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Bill Emerson Center for Leadership and Service 

Eyob Demeke and Derick Dailey with children outside school, Projects for Peace Ethiopia 2010The Bill Emerson Center for Leadership & Service was created in 2002 with support from a federal grant.  It is the hub of leader development at Westminster College and is named for Westminster Alumnus William Emerson, Class of 1959, who served in the United States Congress for 14 years until his untimely death in 1996. The Emerson Center is integrated into the Churchill Institute and endeavors to develop tomorrow's leaders -- leaders who, like Sir Winston Churchill, courageously step up when they are needed, lead by example, hold steadfast to their core values, and inspire others towards a shared vision.

The Center achieves all this through both curricular and co-curricular initiatives.  A minor in Leadership Studies has been developed and significant movement is taking place to create an academic major.  Co-curricular programs include targeted learning experiences for campus leaders, first-year students, and other select groups.

Additionally, the Center is the nexus of service activity on campus. The Office of Community Engagement & Service Learning sponsors projects that range from partnerships with local community service organizations -- from the Red Cross to the Soup Kitchen to Callaway County's homeless shelter -- to the more ambitious initiatives like building medical clinics in rural Rwanda, constructing greenhouses in Trinidad-Tobago, and a establishing a library in Ethiopia.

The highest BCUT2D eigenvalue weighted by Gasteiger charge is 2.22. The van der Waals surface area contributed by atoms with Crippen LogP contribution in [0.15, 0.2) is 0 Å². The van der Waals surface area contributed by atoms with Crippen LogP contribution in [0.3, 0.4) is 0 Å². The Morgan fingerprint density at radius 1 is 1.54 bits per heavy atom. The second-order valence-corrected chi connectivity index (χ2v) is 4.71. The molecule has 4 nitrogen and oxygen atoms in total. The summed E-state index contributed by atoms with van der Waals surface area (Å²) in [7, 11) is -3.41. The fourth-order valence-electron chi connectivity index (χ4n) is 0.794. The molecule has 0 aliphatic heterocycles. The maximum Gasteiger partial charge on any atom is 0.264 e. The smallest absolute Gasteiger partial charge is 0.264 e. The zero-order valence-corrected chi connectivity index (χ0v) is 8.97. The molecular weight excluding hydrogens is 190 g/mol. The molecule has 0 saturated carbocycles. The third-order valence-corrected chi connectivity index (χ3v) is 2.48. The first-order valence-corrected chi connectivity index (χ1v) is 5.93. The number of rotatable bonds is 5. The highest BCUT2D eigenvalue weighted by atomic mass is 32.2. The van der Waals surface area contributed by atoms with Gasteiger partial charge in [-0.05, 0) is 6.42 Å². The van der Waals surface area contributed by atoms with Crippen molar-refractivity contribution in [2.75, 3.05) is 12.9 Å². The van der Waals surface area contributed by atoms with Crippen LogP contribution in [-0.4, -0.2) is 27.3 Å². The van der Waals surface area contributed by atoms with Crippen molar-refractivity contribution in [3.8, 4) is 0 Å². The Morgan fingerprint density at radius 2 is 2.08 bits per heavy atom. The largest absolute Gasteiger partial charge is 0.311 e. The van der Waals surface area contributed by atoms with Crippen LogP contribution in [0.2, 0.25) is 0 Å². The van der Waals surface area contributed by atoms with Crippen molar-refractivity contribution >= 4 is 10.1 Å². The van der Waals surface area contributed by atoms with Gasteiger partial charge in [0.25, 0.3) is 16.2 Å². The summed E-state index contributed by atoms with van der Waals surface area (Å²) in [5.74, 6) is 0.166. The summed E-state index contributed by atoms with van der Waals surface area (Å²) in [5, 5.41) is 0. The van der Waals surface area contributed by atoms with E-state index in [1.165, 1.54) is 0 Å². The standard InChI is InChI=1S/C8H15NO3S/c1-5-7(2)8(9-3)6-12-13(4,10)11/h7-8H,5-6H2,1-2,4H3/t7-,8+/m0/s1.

A new Multicultural Student Development Program has been created within the Center that supports and celebrates our diverse campus.  TEyob Demeke with children, Projects for Peace Ethiopia 2010his office works closely with student leaders to celebrate differences, mediate conflicts, and develop future leaders that are prepared to enter our global community.

Through the Office of Student Involvement, the Emerson Center works closely with the Student Government Association, the College Activities Board, and over 65 campus clubs.  These organizations often become the "trenches" where students first get involved in serious leadership positions. 

We think Bill Emerson would be proud of the way his alma mater is developing future leaders for the global community.  We dedicate our work to him and his family.

 

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